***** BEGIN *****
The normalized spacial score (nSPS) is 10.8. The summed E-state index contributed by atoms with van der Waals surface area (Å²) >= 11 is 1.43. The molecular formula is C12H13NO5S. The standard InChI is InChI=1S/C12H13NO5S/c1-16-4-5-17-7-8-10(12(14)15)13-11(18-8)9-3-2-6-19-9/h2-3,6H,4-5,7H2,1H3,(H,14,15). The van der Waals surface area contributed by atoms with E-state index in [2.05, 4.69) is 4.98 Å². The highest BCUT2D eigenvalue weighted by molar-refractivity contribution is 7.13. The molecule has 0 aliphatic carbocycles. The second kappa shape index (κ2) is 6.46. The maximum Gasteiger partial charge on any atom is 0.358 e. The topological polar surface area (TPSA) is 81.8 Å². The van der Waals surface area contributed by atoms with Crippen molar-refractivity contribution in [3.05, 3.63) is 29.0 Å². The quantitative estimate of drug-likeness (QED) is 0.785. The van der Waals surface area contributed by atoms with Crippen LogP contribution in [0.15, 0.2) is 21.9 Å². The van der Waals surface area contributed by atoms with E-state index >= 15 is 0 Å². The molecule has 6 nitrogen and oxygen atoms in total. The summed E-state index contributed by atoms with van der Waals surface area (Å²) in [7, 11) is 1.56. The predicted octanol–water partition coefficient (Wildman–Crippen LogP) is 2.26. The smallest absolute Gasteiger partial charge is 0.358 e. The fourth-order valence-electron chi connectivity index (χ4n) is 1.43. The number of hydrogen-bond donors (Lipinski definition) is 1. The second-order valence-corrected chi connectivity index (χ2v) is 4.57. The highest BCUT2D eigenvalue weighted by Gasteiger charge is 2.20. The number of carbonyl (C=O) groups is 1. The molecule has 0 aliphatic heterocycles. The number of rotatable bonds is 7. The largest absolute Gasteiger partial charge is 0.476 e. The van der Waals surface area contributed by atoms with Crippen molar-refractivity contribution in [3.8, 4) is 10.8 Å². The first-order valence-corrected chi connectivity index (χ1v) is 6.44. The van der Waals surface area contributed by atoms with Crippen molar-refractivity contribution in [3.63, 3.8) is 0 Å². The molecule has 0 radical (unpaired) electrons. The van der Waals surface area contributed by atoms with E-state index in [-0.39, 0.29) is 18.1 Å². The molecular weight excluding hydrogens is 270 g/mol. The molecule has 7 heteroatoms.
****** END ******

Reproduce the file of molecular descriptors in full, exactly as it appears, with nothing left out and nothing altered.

The normalized spacial score (nSPS) is 10.8. The summed E-state index contributed by atoms with van der Waals surface area (Å²) >= 11 is 1.43. The molecular formula is C12H13NO5S. The standard InChI is InChI=1S/C12H13NO5S/c1-16-4-5-17-7-8-10(12(14)15)13-11(18-8)9-3-2-6-19-9/h2-3,6H,4-5,7H2,1H3,(H,14,15). The van der Waals surface area contributed by atoms with E-state index in [2.05, 4.69) is 4.98 Å². The highest BCUT2D eigenvalue weighted by molar-refractivity contribution is 7.13. The molecule has 0 aliphatic carbocycles. The second kappa shape index (κ2) is 6.46. The maximum Gasteiger partial charge on any atom is 0.358 e. The topological polar surface area (TPSA) is 81.8 Å². The van der Waals surface area contributed by atoms with Crippen molar-refractivity contribution in [3.05, 3.63) is 29.0 Å². The quantitative estimate of drug-likeness (QED) is 0.785. The van der Waals surface area contributed by atoms with Crippen LogP contribution in [0.15, 0.2) is 21.9 Å². The van der Waals surface area contributed by atoms with E-state index >= 15 is 0 Å². The molecule has 6 nitrogen and oxygen atoms in total. The summed E-state index contributed by atoms with van der Waals surface area (Å²) in [7, 11) is 1.56. The predicted octanol–water partition coefficient (Wildman–Crippen LogP) is 2.26. The smallest absolute Gasteiger partial charge is 0.358 e. The fourth-order valence-electron chi connectivity index (χ4n) is 1.43. The number of hydrogen-bond donors (Lipinski definition) is 1. The second-order valence-corrected chi connectivity index (χ2v) is 4.57. The highest BCUT2D eigenvalue weighted by Gasteiger charge is 2.20. The number of carbonyl (C=O) groups is 1. The molecule has 0 aliphatic heterocycles. The number of rotatable bonds is 7. The largest absolute Gasteiger partial charge is 0.476 e. The van der Waals surface area contributed by atoms with Crippen molar-refractivity contribution in [3.8, 4) is 10.8 Å². The first-order valence-corrected chi connectivity index (χ1v) is 6.44. The van der Waals surface area contributed by atoms with Crippen molar-refractivity contribution in [3.63, 3.8) is 0 Å². The molecule has 0 radical (unpaired) electrons. The van der Waals surface area contributed by atoms with E-state index in [-0.39, 0.29) is 18.1 Å². The molecular weight excluding hydrogens is 270 g/mol. The molecule has 7 heteroatoms.